Self reliance and speed
This is the third article of a three part exploration of the benefits of facilitation
The client is self-reliant
The output from every facilitation assignment is an action plan. Each plan of action is unique but, whatever its content, the responsibility for the plan is with the client and not with the facilitator. Part of the process of the event itself is to transfer ownership from the facilitator to the client, to make the client autonomous and self-reliant.
The client needs to understand this from the start. They don’t have life jackets, no safety ropes, no parachutes – they are responsible, this is it.
What is the facilitator responsible for? The facilitator is responsible for defining requirements with the client – the overall aim and the specific objectives. The facilitator is also responsible, with the client, for the design of the event and the structure of the output. And then the facilitator is responsible for managing the process itself.
But – the facilitator is not responsible for the content. It seems to me that a facilitator should walk backwards as soon as they are in front of the participants. Yes, we are very much present at the centre of the discussions, but the focus is on the participants and their contributions, not on us. We are transparent.
The experts in a facilitated event are the participants. They know the company, its customers and suppliers; they are part of the culture. They know intimately what is happening. They may have strong feelings and they will have up to the minute examples to back up their assertions. It is not our role to interfere with this experience.
This approach is different from the traditional approach of a consultant in which this person is seen as an expert. They are listened to, their advice is sought and followed. Why ignore them? There are occasions when you need an expert but, in this instance, the facilitator’s expertise is in the process, not the content.
So, how is self-reliance a benefit?
Well, if the client realises it is up to them, they accept the responsibility. They embark on a journey of self-determination – this creates a great deal of energy and urgency. The real issues are raised, discussed and prioritised.
The actions they create to address the priority issues are understood by all, because all have contributed, and the commitment to enhanced effectiveness is great.
Self-reliance gives the client confidence – they know they can do it – and the plans don’t fall over when the facilitator departs.
Clients have frequently been amazed at the end of an event, saying to me “I really didn’t believe you when you said we would do it in one day.”
What can you achieve in one day? Strategy, project start up, project review, BPR, customer service, performance management, training needs analysis….
These initiatives need careful planning by the facilitator including consultation before the event with key personnel to help design the approach. But the engine room of the initiative is undertaken in one day. Everybody – a team, senior managers, service providers, clients – whether it is six or one hundred, come together in one room for one day and they leave with a plan.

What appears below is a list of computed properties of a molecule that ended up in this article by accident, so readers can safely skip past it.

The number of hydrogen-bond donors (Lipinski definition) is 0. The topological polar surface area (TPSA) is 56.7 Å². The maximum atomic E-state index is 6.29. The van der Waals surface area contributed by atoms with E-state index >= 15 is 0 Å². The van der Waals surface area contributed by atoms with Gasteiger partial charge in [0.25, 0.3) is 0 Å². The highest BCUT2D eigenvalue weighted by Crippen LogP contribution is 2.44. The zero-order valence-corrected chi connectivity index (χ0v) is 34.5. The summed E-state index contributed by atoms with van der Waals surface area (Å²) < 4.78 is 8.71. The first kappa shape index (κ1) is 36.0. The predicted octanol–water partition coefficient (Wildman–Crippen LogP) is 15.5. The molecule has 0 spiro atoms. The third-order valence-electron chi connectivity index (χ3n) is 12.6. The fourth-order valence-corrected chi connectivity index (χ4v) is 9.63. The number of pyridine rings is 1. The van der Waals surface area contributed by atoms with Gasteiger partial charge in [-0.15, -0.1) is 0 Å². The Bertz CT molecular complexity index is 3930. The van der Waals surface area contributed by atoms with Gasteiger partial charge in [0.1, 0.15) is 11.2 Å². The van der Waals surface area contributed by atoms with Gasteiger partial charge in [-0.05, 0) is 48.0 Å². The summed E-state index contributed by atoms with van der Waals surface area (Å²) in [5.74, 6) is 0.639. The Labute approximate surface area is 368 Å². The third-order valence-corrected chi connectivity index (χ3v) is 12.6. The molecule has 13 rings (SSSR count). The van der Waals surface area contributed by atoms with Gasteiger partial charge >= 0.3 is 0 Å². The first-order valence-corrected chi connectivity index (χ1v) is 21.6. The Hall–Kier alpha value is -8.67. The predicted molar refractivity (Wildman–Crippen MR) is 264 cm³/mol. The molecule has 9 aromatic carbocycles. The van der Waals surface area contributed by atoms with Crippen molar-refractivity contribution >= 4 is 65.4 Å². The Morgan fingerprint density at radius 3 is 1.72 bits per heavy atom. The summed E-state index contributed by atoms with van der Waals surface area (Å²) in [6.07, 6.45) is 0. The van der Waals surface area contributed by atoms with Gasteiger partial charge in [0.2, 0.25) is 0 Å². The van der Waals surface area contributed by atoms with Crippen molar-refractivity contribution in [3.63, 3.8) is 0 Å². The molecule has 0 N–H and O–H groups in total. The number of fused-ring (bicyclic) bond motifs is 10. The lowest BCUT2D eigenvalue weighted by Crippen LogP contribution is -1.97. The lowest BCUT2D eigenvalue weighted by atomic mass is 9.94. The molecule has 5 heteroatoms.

Let’s take a specific assignment such as an IT strategy.
The traditional approach involves a consultant or the IT Manager visiting the major stakeholders and asking what their IT requirements are. If IT has a less than glowing reputation, responses may not be very helpful.
The consultant or IT Manager arranges meetings, not all of which may be successful or, even, do not happen. They listen to complaints. They make copious notes. They send out questionnaires; some of them are returned.
Then, how do you compare the importance and urgency of one manager’s contributions with those of other managers, or their veracity?
All participants in this process may be tempted to skew the findings and the focus is often technical.
The consultant or IT manager then works hard, late at night, to prepare a report and presentation with fancy charts. At this presentation half the managers disagree with half the findings and the end result is low commitment to a plan that is out of date, too technical and seen as not addressing their real issues.
This process takes months.
In contrast, using the approach of facilitation, I get all the stakeholders together at the same time to focus on effectiveness.
Similar to the traditional approach, I would start by meeting each of the senior managers separately. The purpose is to hear of the satisfaction with previous strategies, the current situation, their potential requirements and, finally, their hopes and fears with regard to a day’s facilitated event.
Then, I would gather all the senior managers together for one day and I would ask them how they think the IT unit could make them more effective – there are other questions they need to consider, but this effectiveness question is at the heart of the event.
This approach has many benefits. If you lead with a question on effectiveness, the participants focus on their work issues and their future, rather than the past and blame. They are forced to think about their own plans and opportunities rather than the attraction of new technology.
They share their concerns and aspirations so that any action agreed is coherent. A clear perspective emerges because they are allowed to articulate their feelings and appreciate the ideas of others. They are committed to the actions because they have created the plans themselves.
And, finally, the output is on their desk the next morning with a reminder of what they said they would do that next day so momentum is not lost.
Elapsed time using the approach of facilitation? Three weeks.
Traditional approach? Four months?